Inspired by this piece by Ken Robinson, and also by my mother, who studied teaching under the Brazilian art educator, Augusto Rodrigues. Augusto Rodrigues founded the Escolinha de Arte do Brasil upon his belief that everything could be taught through art. My instincts tell me that a creative education is the way to go for everyone. Certainly when you read about the Waldorf schools there is strong evidence supporting this idea.
Perhaps, before becoming a nationwide shift in educational thinking, a creative education could be first introduced where it is needed most. I have many friends who have been teaching in the NY public school system. Mostly elementary and middle school special ed teachers, working mainly with emotionally disturbed children. Two things most of their kids share is poverty and the lack of a stable, supportive home life. The kids have individual education plans (IEPs) which should, but don’t, protect them from the humiliation of being subjected to standardized testing that has no bearing on their progression through the school system, the tests do not reflect their curriculum and only manage to make them feel even greater failures. This approach of forcing these students to do the same as everyone else when non of their experience of school or of life is similar to everyone else, feels too much like trying to ram a square peg into a round hole. No thoughtful consideration is being given to their integration into society and quality of life beyond school.
The ability to “create” can drive a life. It can fill what is empty, it can inspire. A deep skill in and passion for one or more of the arts is certainly more likely to result in fulfillment than traditional academic skills – if you have no hope of finding employment to use them.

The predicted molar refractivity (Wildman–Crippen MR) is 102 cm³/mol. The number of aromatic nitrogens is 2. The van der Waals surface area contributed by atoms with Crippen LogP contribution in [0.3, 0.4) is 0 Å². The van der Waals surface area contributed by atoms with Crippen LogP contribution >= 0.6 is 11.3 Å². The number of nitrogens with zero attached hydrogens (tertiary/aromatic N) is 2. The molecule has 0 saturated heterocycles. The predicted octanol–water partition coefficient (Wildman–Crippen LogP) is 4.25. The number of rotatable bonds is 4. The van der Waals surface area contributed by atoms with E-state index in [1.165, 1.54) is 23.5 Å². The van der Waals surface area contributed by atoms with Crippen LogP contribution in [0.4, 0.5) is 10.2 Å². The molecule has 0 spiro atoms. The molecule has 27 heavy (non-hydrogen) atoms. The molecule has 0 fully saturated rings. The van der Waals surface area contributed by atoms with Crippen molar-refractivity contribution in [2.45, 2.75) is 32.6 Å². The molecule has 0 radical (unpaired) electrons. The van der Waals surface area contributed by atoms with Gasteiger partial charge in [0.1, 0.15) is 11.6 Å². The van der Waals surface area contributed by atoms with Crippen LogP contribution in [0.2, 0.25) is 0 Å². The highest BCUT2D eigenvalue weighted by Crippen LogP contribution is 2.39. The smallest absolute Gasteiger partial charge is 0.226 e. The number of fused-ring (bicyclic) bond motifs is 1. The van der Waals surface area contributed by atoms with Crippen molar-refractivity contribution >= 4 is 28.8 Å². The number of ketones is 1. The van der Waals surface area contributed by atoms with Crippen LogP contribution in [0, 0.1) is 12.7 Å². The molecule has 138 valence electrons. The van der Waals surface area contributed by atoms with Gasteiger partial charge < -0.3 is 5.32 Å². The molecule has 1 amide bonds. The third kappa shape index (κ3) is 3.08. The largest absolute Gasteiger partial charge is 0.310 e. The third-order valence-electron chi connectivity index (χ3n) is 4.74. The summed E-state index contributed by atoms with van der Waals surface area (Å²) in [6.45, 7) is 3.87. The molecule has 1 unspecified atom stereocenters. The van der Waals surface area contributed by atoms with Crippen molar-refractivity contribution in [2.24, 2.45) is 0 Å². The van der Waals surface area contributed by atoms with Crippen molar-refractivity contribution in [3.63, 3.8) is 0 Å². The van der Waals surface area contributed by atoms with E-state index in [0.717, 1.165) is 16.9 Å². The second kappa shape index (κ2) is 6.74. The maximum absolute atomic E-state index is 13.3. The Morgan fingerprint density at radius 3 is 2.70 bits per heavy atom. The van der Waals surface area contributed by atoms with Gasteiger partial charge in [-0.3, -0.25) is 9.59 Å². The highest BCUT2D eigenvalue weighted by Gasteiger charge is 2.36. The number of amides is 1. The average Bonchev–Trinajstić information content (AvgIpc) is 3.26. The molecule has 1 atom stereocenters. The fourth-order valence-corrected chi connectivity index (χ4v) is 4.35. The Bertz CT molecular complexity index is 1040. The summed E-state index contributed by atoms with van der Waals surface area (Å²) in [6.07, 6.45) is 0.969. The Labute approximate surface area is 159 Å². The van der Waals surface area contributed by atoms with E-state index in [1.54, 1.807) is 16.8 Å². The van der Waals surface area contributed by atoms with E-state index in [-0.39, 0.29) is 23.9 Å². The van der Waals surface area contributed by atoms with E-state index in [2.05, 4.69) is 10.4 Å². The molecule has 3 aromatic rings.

In my exploration I found this shift in approach for at-risk students has been implemented with positive results:
The T. E. Mathews Community School in Yuba County, California serves high-risk juvenile offenders, many of whom have learning disabilities. The school switched to Waldorf methods in the 1990s. A 1999 study of the school found that students had “improved attitudes toward learning, better social interaction and excellent academic progress.” This study identified the integration of the arts “into every curriculum unit and almost every classroom activity” of the school as the most effective tool to help students overcome patterns of failure. The study also found significant improvements in reading and math scores, student participation, focus, openness and enthusiasm, as well as emotional stability, civility of interaction and tenacity. –Wikipedia
I would love to know, 20 years on, the long-term impact of the students creative education.